This is a quick overview (only 8 minutes long) on investing in foreclosed properties / acquired assets in the Philippines. This was the only recording I found of an interview I had at ANC On The Money way back in 2013.
When I first watched this recording, I noticed it was not a complete recording (it got cut short). However, it still provides a good overview for beginners when it comes to investing in foreclosed assets, so I’m sharing it here.
Anyway, I’ll be creating and uploading more videos, so let me know in the comments if you have questions.
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Any property that can be mortgaged, if the buyer defaults they can be foreclosed. Real estate, vehicles (repossessed cars), sometimes they call it chattels (personal property).
So office equipment… although we don’t get that much chattels.
Mostly real estate, and we also have tax delinquent properties.
Those are foreclosed by the local governments, for not paying real property taxes. And some are foreclosed by the BIR.
Okay, so the question is, how are you able to source all of this?
Oh, we have contacts, we have relationships with banks, and other government lending institutions, we get their listings, sometimes they send it to us also, so we put them all in our database.
I see alright, and which one this is most lucrative?
I would be biased for real estate.
First of all, you only need to put up a small percentage for the down payment.
Usually ten or twenty percent and then you have control of the whole asset.
Yeah, and you own it. You can sell it later on. You can lease it out. [All this] for only 20% down payment.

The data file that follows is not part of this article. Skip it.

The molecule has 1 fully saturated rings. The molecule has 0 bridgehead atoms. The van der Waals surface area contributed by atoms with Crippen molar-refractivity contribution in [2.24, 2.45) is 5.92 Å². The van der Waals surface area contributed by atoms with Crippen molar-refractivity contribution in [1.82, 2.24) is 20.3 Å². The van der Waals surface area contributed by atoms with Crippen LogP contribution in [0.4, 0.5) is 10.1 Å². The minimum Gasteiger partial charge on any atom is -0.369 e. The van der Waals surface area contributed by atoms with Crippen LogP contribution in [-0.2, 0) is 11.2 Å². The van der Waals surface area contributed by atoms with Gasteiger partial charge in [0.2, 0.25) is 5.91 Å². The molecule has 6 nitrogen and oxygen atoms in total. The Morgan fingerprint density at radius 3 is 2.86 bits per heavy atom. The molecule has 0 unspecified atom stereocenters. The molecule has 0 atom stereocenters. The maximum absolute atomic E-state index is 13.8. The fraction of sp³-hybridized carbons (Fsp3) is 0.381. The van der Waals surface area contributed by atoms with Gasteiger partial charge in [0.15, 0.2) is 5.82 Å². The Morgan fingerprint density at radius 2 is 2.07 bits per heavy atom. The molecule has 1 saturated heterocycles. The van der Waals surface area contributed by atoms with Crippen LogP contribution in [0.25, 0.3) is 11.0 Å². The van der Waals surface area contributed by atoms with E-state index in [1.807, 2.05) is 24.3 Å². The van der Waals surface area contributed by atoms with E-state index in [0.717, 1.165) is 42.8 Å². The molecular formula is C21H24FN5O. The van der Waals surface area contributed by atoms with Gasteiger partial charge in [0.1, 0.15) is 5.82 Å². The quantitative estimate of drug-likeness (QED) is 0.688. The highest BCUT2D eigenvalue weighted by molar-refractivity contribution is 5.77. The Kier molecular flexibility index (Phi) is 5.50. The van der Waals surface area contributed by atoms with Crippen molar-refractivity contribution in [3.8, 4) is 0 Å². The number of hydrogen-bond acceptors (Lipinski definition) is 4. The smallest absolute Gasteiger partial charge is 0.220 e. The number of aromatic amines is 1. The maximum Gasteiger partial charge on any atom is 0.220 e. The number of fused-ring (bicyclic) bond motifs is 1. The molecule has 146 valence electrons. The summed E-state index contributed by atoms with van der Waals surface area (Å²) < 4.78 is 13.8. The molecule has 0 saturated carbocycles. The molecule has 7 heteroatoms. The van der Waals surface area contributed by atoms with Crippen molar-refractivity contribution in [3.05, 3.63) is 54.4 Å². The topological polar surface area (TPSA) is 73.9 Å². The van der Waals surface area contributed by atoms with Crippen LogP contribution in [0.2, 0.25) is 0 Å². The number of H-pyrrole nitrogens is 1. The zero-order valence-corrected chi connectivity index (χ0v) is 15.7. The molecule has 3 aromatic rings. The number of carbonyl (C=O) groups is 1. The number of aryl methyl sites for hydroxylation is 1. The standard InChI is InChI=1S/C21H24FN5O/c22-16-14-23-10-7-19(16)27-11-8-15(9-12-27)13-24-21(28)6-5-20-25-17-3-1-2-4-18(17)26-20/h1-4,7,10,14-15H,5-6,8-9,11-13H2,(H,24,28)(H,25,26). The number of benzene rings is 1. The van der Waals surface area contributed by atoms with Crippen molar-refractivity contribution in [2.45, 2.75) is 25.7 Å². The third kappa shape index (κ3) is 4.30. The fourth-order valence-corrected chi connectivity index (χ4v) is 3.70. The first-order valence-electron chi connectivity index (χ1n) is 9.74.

Whereas for the other asset types like vehicles etc?
Usually it’s cash. Full amount.
When you talk about those options that you mentioned, what’s the most affordable?
I saw a foreclosed vacant lot in Santa Ignacia, Tarlac. Four hundred square meters, a vacant lot, it’s only one hundred thousand pesos. Imagine that, two hundred thirty pesos per square meter.
Of course it’s in Tarlac.
These are the possible numbers that you’ll get.
Okay. As high as? Since we looked at that?
As high as… last year we saw one property got sold for Php780 million.
And for vehicles, what are the range of values that you will see?
Maybe the most expensive I saw was a BMW for around Php2 million.
Okay, that’s the most expensive already?
Okay. Typically, what would you see as foreclosed vehicles, say in your portfolio?
Around Php200,000 for a 2013 car.
Okay, and generally the condition of these things? Because properties will
remain as properties, but for vehicles, are they still in good condition, or any
You have to bring your own mechanic.
The thing is, you have to inspect it thoroughly because you cannot test drive
Ah, you CANNOT test drive the vehicle.
The only thing you can do is start it. Then move an inch or two, that’s it. So you have to have a trusted mechanic go, under the car and check it out.
That’s part of the risk I guess obviously involved in lieu. Let’s talk about the property, so you see a property that’s already existing, what sort of leeway do you grant the possible buyer to look, inspect, and and examine it?
We give them every chance to inspect.
I see… You mentioned things that are under chattel right? Yeah. So that would be electronics, office equipment. If a person were to invest in it, my question is, how can a person actually make money from buying those things.
It’s like you can get them practically for free. You rarely see those listed.
But you can have them come free with the foreclosed properties so you get them for free… practically for free, and then you can sell them. You don’t pay for them at all, and sell them. 100 hundred percent profit.
Okay what typically are the margins that people can get from flipping.
Okay, for a real estate, you can practically get them for half the price. For example…